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Council members worried about mayors project

Members of the South Bend Common Council are concerned the city administration wants to cut corners in order to get the mayor’s 1000 homes in 1000 days project off the ground.

The council wants to make sure the program follows all of the state’s regulations.

"Are we meeting the Indiana Department of Environmental Management's standards with these demolitions? There have been some concerns raised that we might not be,” said Common Council Member Valarie Schey.

That's important because exposure to asbestos can cause cancer.

"We've heard that they're waiting to see what the regulations are, what legal liabilities that may be involved with this whole matter if we proceed without IDEM; and what would be a cost-benefit analysis,” said Oliver Davis, South Bend Common Council Member.

In other words, will it cost less to violate the regulations and pay a fine or to follow them?

Following regulations would mean paying to train someone to be a certified asbestos inspector - or - hire an asbestos inspector to inspect homes prior to demolition and be on site when they are torn down.

The council would prefer the city follow the letter of the law.

"We certainly want to make sure while we are doing this that the health and public safety of our residents is protected and that each of these structures is being properly demolished,” said Schey.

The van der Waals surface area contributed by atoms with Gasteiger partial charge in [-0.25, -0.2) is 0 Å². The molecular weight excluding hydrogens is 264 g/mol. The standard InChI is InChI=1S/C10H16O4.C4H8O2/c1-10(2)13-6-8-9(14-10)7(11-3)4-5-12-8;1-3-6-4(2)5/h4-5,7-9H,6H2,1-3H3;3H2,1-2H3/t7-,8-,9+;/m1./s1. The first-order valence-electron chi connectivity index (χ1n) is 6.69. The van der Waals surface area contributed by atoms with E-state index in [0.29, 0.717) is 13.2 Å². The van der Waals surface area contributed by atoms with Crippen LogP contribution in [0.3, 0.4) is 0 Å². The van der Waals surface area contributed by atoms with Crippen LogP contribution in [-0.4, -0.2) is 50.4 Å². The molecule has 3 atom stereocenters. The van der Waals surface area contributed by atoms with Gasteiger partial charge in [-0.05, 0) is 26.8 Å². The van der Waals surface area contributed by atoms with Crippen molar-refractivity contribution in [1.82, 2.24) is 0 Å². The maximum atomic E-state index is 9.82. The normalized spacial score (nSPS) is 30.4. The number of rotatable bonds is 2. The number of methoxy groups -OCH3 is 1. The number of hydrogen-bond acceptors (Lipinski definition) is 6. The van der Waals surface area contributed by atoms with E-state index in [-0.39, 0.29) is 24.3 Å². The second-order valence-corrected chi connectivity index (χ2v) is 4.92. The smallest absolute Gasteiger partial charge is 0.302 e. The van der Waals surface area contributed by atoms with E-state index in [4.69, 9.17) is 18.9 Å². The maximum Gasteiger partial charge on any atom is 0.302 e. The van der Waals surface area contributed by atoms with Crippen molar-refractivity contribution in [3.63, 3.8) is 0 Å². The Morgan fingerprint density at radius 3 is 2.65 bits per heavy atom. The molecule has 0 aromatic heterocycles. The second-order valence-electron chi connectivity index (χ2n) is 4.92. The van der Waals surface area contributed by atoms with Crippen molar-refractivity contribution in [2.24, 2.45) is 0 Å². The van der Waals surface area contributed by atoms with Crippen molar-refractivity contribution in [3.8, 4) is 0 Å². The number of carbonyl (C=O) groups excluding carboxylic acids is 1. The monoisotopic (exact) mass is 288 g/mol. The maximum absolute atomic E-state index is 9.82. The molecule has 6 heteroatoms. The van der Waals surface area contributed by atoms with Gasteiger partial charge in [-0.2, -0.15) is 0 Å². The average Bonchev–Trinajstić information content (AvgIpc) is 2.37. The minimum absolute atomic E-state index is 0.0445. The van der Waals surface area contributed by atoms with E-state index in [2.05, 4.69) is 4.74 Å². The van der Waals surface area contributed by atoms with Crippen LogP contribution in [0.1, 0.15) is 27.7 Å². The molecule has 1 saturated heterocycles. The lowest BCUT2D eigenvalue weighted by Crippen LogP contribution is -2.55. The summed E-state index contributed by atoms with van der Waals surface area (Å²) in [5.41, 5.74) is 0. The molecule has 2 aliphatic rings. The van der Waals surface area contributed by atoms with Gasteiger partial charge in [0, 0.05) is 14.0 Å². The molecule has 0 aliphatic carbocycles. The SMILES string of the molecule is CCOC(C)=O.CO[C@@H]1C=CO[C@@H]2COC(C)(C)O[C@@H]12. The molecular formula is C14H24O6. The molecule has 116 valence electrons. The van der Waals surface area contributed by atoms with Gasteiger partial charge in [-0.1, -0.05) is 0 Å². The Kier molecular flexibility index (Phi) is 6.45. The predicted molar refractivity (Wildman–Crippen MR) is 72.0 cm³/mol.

"There are some reasons why those rules and regulations were set up by the state and federal guidelines. And let's not try to sparse them around, and get around them; and then later on have people's health be at risk because we were trying to be politically creative,” said Davis.

The mayor’s office issued the following statement:

While some members of the Common Council want to get caught up in red tape, The City of South Bend is taking action when it comes to this serious issue that negatively impacts the fabric of our neighborhoods...The City has already been in communication with state and federal agencies and traditional demolition practices will continue to be done in an environmentally responsible way.

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